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Senate adjourns for the week as unemployment benefits expire

Trump holds news conference as stimulus bill in flux
Posted at 3:32 PM, Jul 30, 2020
and last updated 2020-07-30 20:39:34-04

Senate Minority Leader Chuck Schumer did not display optimism on Thursday that all sides are close to a deal on a coronavirus stimulus package. His comments come as the Senate adjourned for the week without agreeing to a stimulus bill.

Schumer said that negotiations at the White House on Thursday did not include Senate Republicans. Schumer claimed that Senate Republicans aren’t unified, and that McConnell would sink any stimulus plan that doesn’t include liability protection for businesses.

“Pres. Trump has called the GOP COVID proposal ‘semi-irrelevant’ and seems to endorse a different policy every time he finds a microphone,” Schumer tweeted. “The one thing we’re sure he supports is a new FBI building to boost the value of his hotel, We will not stop fighting for people and families.”

One issue of disagreement is over unemployment supplements. Last week, millions of unemployed Americans received their last $600 a week addition to unemployment from a previous stimulus package. Officially, the unemployment benefits expire on July 31, but the aid was intended to be paid a week in advance.

For many lower-income workers, the amount of aid was likely more than what they would have received while working. McConnell wants to change that.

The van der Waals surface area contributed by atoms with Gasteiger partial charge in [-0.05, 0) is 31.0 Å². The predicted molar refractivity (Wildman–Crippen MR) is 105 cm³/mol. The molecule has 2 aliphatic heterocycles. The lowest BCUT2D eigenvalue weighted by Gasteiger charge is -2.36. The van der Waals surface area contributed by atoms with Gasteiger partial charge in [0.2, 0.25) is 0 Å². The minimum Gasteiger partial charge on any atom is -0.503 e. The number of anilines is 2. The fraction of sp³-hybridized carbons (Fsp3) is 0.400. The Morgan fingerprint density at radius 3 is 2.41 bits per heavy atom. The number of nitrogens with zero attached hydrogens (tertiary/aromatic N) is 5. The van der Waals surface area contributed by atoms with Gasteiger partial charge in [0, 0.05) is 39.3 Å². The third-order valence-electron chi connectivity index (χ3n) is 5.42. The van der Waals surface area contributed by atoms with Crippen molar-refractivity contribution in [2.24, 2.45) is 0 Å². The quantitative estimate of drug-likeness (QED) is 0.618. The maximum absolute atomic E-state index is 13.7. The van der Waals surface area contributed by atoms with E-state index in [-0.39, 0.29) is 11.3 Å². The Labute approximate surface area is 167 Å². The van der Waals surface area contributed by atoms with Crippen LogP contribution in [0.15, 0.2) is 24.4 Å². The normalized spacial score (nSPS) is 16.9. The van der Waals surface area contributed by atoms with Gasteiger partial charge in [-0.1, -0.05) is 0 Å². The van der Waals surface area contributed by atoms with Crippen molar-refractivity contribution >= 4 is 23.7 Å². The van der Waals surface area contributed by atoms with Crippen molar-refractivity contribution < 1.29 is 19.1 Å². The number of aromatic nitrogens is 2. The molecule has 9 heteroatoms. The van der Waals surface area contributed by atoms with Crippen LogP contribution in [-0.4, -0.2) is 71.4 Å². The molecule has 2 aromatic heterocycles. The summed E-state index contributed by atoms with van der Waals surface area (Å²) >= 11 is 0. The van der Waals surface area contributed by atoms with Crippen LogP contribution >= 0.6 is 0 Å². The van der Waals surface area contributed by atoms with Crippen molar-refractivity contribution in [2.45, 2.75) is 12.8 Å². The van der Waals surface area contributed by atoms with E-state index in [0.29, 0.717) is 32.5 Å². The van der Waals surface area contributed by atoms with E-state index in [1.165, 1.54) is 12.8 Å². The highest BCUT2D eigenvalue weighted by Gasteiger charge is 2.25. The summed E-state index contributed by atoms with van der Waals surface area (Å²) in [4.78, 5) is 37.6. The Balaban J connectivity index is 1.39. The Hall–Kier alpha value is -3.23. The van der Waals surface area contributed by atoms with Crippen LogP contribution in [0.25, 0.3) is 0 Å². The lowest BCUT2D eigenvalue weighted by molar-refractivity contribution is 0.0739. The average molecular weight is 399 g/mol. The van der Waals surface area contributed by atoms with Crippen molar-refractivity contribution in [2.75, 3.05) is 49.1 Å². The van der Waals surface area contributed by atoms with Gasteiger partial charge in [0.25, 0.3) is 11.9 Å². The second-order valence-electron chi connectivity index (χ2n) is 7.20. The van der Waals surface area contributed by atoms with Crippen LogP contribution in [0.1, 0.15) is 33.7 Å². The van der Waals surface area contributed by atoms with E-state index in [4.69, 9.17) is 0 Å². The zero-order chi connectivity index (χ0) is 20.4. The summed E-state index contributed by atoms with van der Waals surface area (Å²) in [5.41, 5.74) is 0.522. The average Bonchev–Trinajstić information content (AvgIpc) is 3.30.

"We wanted to be able to help the states afford continuing basic unemployment insurance during these tough times, that's important, but we don't think you should pay people more to stay home than to go back to work,” McConnell said to WLKY-TV.

During his news conference Thursday, Trump said that Senate Republicans were trying to put together a plan to save unemployment supplements.

“I want to thank Senate Republicans for fighting to extend unemployment benefits today — in the face of very strong Democrat obstruction, which I’m surprised at — because this is great for our country and it’s great for our workers, and it wasn’t our workers’ fault,” Trump said.

On Monday, Senate Republicans unveiled their stimulus plans. But getting the White and House Democrats to sign off on it remains a battle.

Highlights of the bill include:

- $1,200 stimulus checks for the same group of Americans who received a check in the spring
- $106 billion in funds for schools to hire staff and conduct social distancing
- Replenishing the Paycheck Protection Program, intended to help businesses keep employees on payroll
- Extending unemployment supplement, although at a lower amount
- Liability protection for businesses reopening amid the pandemic

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